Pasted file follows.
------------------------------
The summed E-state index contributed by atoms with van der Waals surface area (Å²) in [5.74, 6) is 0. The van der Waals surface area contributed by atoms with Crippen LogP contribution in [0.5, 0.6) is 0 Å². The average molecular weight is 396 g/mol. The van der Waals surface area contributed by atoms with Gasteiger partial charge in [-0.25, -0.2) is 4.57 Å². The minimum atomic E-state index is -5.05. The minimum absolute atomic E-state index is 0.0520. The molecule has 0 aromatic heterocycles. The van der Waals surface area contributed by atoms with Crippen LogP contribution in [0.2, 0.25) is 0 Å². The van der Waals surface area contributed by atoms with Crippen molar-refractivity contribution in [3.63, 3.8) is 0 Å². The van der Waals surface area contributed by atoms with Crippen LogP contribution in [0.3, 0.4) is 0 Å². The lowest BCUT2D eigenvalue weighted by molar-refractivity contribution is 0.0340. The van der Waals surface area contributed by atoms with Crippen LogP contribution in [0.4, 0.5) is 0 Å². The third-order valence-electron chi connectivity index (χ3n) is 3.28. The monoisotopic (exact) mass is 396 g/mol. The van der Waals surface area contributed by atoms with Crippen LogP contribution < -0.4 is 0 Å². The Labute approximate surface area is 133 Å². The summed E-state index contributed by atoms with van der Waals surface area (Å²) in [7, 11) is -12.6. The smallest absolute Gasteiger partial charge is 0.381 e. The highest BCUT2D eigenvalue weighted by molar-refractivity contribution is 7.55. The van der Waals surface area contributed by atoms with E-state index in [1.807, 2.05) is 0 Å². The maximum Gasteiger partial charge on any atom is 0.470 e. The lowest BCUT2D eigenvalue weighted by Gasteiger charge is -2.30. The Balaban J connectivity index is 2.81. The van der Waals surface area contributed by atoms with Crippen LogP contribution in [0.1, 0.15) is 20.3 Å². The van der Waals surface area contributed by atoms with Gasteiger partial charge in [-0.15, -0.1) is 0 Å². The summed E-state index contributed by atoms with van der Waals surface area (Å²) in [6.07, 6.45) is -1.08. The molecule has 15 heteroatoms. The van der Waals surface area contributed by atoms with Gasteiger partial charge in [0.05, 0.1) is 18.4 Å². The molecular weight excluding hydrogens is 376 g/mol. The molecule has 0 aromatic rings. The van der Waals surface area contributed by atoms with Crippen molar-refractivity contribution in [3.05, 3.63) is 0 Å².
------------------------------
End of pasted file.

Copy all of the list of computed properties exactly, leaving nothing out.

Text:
The summed E-state index contributed by atoms with van der Waals surface area (Å²) in [5.74, 6) is 0. The van der Waals surface area contributed by atoms with Crippen LogP contribution in [0.5, 0.6) is 0 Å². The average molecular weight is 396 g/mol. The van der Waals surface area contributed by atoms with Gasteiger partial charge in [-0.25, -0.2) is 4.57 Å². The minimum atomic E-state index is -5.05. The minimum absolute atomic E-state index is 0.0520. The molecule has 0 aromatic heterocycles. The van der Waals surface area contributed by atoms with Crippen LogP contribution in [0.2, 0.25) is 0 Å². The van der Waals surface area contributed by atoms with Crippen molar-refractivity contribution in [3.63, 3.8) is 0 Å². The van der Waals surface area contributed by atoms with Crippen LogP contribution in [0.3, 0.4) is 0 Å². The lowest BCUT2D eigenvalue weighted by molar-refractivity contribution is 0.0340. The van der Waals surface area contributed by atoms with Crippen LogP contribution in [0.4, 0.5) is 0 Å². The third-order valence-electron chi connectivity index (χ3n) is 3.28. The monoisotopic (exact) mass is 396 g/mol. The van der Waals surface area contributed by atoms with Crippen LogP contribution < -0.4 is 0 Å². The Labute approximate surface area is 133 Å². The summed E-state index contributed by atoms with van der Waals surface area (Å²) in [7, 11) is -12.6. The smallest absolute Gasteiger partial charge is 0.381 e. The highest BCUT2D eigenvalue weighted by molar-refractivity contribution is 7.55. The van der Waals surface area contributed by atoms with E-state index in [1.807, 2.05) is 0 Å². The maximum Gasteiger partial charge on any atom is 0.470 e. The lowest BCUT2D eigenvalue weighted by Gasteiger charge is -2.30. The Balaban J connectivity index is 2.81. The van der Waals surface area contributed by atoms with Crippen LogP contribution in [0.1, 0.15) is 20.3 Å². The van der Waals surface area contributed by atoms with Gasteiger partial charge in [-0.15, -0.1) is 0 Å². The summed E-state index contributed by atoms with van der Waals surface area (Å²) in [6.07, 6.45) is -1.08. The molecule has 15 heteroatoms. The van der Waals surface area contributed by atoms with Gasteiger partial charge in [0.05, 0.1) is 18.4 Å². The molecular weight excluding hydrogens is 376 g/mol. The molecule has 0 aromatic rings. The van der Waals surface area contributed by atoms with Crippen molar-refractivity contribution in [3.05, 3.63) is 0 Å².